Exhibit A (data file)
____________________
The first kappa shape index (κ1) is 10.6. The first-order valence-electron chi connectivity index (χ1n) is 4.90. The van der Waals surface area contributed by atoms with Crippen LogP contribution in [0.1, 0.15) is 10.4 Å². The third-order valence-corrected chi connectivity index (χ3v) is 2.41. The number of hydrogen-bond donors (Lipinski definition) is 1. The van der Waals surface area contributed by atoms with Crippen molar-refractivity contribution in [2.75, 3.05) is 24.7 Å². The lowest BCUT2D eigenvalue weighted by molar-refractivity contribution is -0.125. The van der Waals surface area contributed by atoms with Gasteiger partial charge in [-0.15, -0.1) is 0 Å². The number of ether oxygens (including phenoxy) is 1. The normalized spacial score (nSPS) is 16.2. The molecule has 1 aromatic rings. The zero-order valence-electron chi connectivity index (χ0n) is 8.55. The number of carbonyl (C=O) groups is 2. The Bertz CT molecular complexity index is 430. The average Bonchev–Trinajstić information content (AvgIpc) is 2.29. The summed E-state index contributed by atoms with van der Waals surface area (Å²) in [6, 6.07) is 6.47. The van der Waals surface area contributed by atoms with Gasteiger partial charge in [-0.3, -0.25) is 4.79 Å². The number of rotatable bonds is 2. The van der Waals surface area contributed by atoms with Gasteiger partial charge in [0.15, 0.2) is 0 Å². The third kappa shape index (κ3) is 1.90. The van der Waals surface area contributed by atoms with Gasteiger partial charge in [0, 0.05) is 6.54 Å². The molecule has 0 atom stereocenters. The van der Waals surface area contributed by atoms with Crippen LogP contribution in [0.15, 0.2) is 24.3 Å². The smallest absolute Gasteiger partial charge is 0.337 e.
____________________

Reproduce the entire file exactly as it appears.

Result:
The first kappa shape index (κ1) is 10.6. The first-order valence-electron chi connectivity index (χ1n) is 4.90. The van der Waals surface area contributed by atoms with Crippen LogP contribution in [0.1, 0.15) is 10.4 Å². The third-order valence-corrected chi connectivity index (χ3v) is 2.41. The number of hydrogen-bond donors (Lipinski definition) is 1. The van der Waals surface area contributed by atoms with Crippen molar-refractivity contribution in [2.75, 3.05) is 24.7 Å². The lowest BCUT2D eigenvalue weighted by molar-refractivity contribution is -0.125. The van der Waals surface area contributed by atoms with Gasteiger partial charge in [-0.15, -0.1) is 0 Å². The number of ether oxygens (including phenoxy) is 1. The normalized spacial score (nSPS) is 16.2. The molecule has 1 aromatic rings. The zero-order valence-electron chi connectivity index (χ0n) is 8.55. The number of carbonyl (C=O) groups is 2. The Bertz CT molecular complexity index is 430. The average Bonchev–Trinajstić information content (AvgIpc) is 2.29. The summed E-state index contributed by atoms with van der Waals surface area (Å²) in [6, 6.07) is 6.47. The van der Waals surface area contributed by atoms with Gasteiger partial charge in [-0.3, -0.25) is 4.79 Å². The number of rotatable bonds is 2. The van der Waals surface area contributed by atoms with Gasteiger partial charge in [0.15, 0.2) is 0 Å². The third kappa shape index (κ3) is 1.90. The van der Waals surface area contributed by atoms with Gasteiger partial charge in [0, 0.05) is 6.54 Å². The molecule has 0 atom stereocenters. The van der Waals surface area contributed by atoms with Crippen LogP contribution in [0.15, 0.2) is 24.3 Å². The smallest absolute Gasteiger partial charge is 0.337 e.